About 100 people without invitations were turned away from a lecture by 2004 Nobel Peace Prize Laureate Wangari Maathai, who spoke at UC Irvine on March 20 in Humanities Instructional Building 100.
The room was filled past capacity, with people sitting in the aisles and standing in the back as Maathai, who is the first African woman to win the Nobel Peace Prize, spoke about her efforts to raise awareness of the interplay between human rights and environmental resource management in Kenya and around the world.
‘It is very, very important for us to challenge ourselves as a human family to see that we cannot thrive on this planet of limited resources if we do not manage our resources in a responsible way, in an accountable way, and if we do not share these resources more equitably,’ Maathai said near the beginning of her lecture. ‘I’d also like to encourage you to think of any conflict you know of, whether it is local or regional or global, that is not a conflict over resources. … Sooner or later, we do get in each other’s way.’
Much of Maathai’s lecture focused on her experiences promoting the Green Belt Movement, which she founded in Kenya in 1977. The movement empowers Kenyan women and combats deforestation at the same time by organizing women to plant trees.
When Maathai started the movement, she was not fully aware of the implications it had for peacebuilding.
‘Now, for me, when I started the Green Belt Movement … I wasn’t thinking that I am promoting peace, and I wasn’t thinking that I am promoting sustainable management of resources,’ Maathai said. ‘I started very casually by meeting women at the forum of the National Council of Women … and I was coming there representing Kenya’s Association of University Women, but among us were many women from the countryside, and their agenda was, ‘We need water, clean drinking water.’ … They were saying, ‘We need energy,’ which for them was mainly firewood. ‘We need good and adequate nutritious food and we need income.”
This was startling to Maathai, who had grown up in the region and had not noticed these things to be lacking.
‘I had already observed that when I was growing up, my countryside was green, there was plenty of free drinking water, there was plenty of wood logs, so there was a lot of energy in the form of firewood and we did not consider ourselves poor,’ Maathai said.
But while Maathai had traveled to the United States to study, rapid changes had taken place.
‘What had happened is that we had developed, we had clear-cut much of the wood logs, much of the hillsides, and we had replaced those wood logs with coffee and tea,’ Maathai said.
While these developments were hurting the environment, they were not helping the farmers who grew the coffee, either.
‘Coffee is called black gold, and people who grow coffee ought to be very rich, but my people, we are extremely poor and the reason was they picked the coffee and … passed it through a very long [chain] of men who processed the coffee and eventually sold it to coffee buyers like Starbucks,’ Maathai said. ‘And when they received the money, the money came along the same route, and at every station, people took what they considered was their due without consulting the farmer. And by the time the farmer got what was left, quite often it would be negative. And so the farmer was very poor, bare feet, didn’t have firewood. [Farmers were] not allowed to intercrop with food crops, so they needed money to go and buy food. If they are not being paid because of this corruption, then the farmer is not able to buy himself food.’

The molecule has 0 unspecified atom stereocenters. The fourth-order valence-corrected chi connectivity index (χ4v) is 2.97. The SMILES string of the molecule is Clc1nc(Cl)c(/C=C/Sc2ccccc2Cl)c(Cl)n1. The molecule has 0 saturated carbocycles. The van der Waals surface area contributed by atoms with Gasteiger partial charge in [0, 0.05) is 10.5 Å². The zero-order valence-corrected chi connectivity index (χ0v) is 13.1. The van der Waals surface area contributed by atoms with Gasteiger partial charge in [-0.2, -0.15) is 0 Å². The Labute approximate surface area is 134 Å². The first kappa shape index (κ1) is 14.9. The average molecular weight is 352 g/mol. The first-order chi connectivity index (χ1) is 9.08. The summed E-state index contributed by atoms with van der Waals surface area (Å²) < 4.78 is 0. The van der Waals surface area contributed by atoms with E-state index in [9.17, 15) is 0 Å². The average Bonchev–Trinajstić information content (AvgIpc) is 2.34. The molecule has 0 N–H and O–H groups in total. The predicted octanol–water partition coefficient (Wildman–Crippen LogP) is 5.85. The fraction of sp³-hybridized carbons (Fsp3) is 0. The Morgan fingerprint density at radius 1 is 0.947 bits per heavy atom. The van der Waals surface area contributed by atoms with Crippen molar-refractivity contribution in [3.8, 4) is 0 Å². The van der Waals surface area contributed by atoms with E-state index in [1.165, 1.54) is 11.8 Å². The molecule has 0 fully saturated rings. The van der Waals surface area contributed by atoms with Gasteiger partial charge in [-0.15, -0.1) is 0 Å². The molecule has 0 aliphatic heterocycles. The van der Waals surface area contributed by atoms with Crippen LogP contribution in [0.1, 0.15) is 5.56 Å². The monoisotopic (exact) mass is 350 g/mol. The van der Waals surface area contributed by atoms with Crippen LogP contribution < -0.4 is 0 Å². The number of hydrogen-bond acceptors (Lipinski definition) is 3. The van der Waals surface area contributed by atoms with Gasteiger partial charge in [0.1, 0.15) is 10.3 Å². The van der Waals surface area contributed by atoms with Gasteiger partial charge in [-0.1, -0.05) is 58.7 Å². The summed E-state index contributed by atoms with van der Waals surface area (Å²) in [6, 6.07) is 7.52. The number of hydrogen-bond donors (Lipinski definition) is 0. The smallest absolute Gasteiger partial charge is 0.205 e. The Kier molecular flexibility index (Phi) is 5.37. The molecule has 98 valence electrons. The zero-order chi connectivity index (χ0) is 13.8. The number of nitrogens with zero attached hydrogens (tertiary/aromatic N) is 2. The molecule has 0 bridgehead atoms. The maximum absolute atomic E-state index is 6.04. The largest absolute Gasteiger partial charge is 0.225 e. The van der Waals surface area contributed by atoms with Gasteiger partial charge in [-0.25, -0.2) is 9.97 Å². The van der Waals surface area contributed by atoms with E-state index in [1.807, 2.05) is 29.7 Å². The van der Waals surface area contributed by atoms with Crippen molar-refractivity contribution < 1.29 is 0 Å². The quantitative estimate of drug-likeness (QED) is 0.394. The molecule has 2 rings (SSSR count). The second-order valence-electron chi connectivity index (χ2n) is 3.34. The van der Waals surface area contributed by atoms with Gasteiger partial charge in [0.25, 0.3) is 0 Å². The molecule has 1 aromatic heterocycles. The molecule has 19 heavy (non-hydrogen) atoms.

Deforestation even had unforeseen effects in the areas of water and energy.
‘[As a result of] removing a lot of the vegetation, when the rains came, a lot of the water ran off downhill, carrying with it much of the topsoil, so during the rains, the waters would be brown with silt,’ Maathai said. ‘And this silt ended up in some of the hydroelectric dams that we had constructed down the stream, so the minister for energy was not able to produce as much energy as he could because his turbines aren’t turning because there is too much silt in the water. And as a result, he cannot produce enough energy to give to the rural people so that they stop using firewood. So I saw the vicious cycle we were putting ourselves in as we developed.’
Maathai reacted the best way she knew how: by planting trees.
‘The reaction that I had was through the National Council of Women, we planted trees,’ Maathai said. ‘And I think it was just one of those things that you do. You don’t know how you do them, but sometimes we just keep planting. … [The choice to plant trees was] partially because I was a biologist, partially because they were farmers, and also I thought that the trees would be something that would address some of the problems that they were talking about.’
Maathai also tried to spread knowledge to the Kenyan people about how their environmental problems were created.
‘We do it by going into the community, first and foremost, and asking the community, ‘What are your problems?” Maathai said. ‘Usually the community will reply to us and say, ‘Come, we want to participate in the Green Belt Movement.’ We will go in and we will ask them, ‘What are your problems?’ … And then we say, ‘Now, where do you think these problems come from?’ And of course, in a nutshell, everybody blames everybody else. Never themselves. And it was important for people to understand that some of the problems that they have are of their own making. … They allow this kind of development to go on. Eventually, they will suffer.’
Maathai then tries to empower people with the knowledge that they can change their own situation.
‘We try to make communities see the linkage between what was happening to their environment and the problems they face,’ Maathai said. ‘So in the third step, we say, ‘What do you think you
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